Suppose it was valuable (for your classroom instruction) to have access to 160,000 hours of video spanning 23 years covering the hotly contested Health Care Reform battle and other legislative actions? If you need it, it’s online as part of the C-SPAN archives at Purdue Research Park (see article at Check out the archive at for the latest and greatest news as well as the historic and timeless C-SPAN video.

Wednesday, April 21, 2010

Mobile Notebooks and Sketchbooks

On April 6, Ruben Puentedura and his concept of “The Lively Sketchbook,” was featured on the New Media Consortium’s Adobe Connect webinar series. The session, archived and available at, offers an insightful discussion of how mobile devices can act as the equivalent of the sketchbooks (a la Da Vinci or Hemingway). The concept is that writers, researchers and artists often use physical notebooks to record ideas, sketches and concepts that later are the building blocks for their creative end-products. Puentedura suggests that mobile devices (iPhone, iPad, Android phones) can all be utilized to create digital notebooks or sketchbooks by students and faculty alike.

Apps that can be used to create a Lively Sketchbook (such as Awesome Note, EverNote, WordPress, Instaviz, MyWiki, Sketchbook Mobile, Storyrobe and many others) are listed on Ruben’s blog at Three videos showing Ruben using mobile apps area available on Youtube at, and

Tuesday, April 20, 2010

Share Your Expertise This Summer at SIDLIT

Colleague to Colleague (C2C), the sponsors of the 2010 Summer Institute on Distance Learning and Instructional Technology (SIDLIT), has extended the presentation proposal deadline until Friday, April 30, 2010. Proposals are submitted online at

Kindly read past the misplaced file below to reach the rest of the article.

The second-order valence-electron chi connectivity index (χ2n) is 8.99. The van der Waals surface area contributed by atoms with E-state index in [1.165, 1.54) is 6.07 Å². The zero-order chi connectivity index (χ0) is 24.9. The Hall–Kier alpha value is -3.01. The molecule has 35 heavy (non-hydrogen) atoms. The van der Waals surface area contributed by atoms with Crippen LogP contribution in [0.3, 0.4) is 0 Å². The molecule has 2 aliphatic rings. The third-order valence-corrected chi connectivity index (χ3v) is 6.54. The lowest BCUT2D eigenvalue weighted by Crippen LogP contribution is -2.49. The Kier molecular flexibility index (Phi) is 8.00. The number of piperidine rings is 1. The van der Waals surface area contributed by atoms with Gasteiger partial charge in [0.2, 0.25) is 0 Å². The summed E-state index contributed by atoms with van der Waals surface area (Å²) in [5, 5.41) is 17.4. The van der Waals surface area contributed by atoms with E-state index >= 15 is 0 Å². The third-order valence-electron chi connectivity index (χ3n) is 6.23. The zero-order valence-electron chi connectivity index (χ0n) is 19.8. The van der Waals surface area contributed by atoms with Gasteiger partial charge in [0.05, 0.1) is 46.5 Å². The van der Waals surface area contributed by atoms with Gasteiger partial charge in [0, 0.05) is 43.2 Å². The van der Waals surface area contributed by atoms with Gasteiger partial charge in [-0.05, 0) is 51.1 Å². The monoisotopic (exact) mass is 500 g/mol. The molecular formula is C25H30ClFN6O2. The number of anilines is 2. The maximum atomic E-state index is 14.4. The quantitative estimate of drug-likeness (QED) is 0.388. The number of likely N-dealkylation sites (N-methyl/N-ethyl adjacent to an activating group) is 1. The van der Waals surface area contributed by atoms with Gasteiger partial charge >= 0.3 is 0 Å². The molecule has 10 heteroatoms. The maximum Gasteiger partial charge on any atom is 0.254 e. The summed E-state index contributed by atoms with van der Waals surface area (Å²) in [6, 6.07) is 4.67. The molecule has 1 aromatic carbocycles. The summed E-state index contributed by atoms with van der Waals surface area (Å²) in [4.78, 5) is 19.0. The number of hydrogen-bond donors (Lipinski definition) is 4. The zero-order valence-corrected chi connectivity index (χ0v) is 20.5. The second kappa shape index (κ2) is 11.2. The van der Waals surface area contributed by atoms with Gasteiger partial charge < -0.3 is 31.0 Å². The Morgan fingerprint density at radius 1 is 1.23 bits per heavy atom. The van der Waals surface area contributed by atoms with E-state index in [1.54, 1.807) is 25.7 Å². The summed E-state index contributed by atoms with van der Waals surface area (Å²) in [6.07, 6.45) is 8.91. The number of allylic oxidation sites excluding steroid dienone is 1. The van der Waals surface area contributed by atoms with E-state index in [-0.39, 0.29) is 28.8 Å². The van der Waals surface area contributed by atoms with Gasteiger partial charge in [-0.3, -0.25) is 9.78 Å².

SIDLIT is an opportunity for faculty and staff to share and discuss instructional technology ideas and techniques with your colleagues from the Midwest. Examples of 2009 SIDLIT sessions are displayed online at Topics range from copyright issues, to Web 2.0 tools, to student and faculty support issues to best practices for online instruction.

Notification of successful proposals will be communicated by Friday, May 7, 2010.

Registration for SIDLIT is now open and can be completed online at SIDLIT will be held on Thursday and Friday, August 5 - 6, 2010 in the Regnier Center on the Johnson County Community College campus in Overland Park, KS. This is a free conference supported by numerous sponsors including: Articulate, Blackboard/ANGEL, the Ed Tech Center (Johnson County Community College), Epsilen, Hawkes Learning Systems, KCREACHE, MBS Direct, McGraw-Hill/ALEKS, Pearson/eCollege, Softchalk, Staff & Organizational Development (Johnson County Community College), and Tegrity.

Looking for a Helpful Guide to Buying a Digital Gadget?

Looking for an eBook reader, digital camera, high-definition TV, Netbook or Smartphone? Measly (at “helps you find the perfect gadget.” You can find the site’s recommendation by taking a quiz or simply exploring. Either approach will walk you through important features and criteria for the device you seek.

If you want to view the reviews of a product you’re considering, you’ll find a useful site too. Information is power, so use it or lose it.

Thursday, April 1, 2010

If You’re Going to Buy from Amazon, Get Free Shipping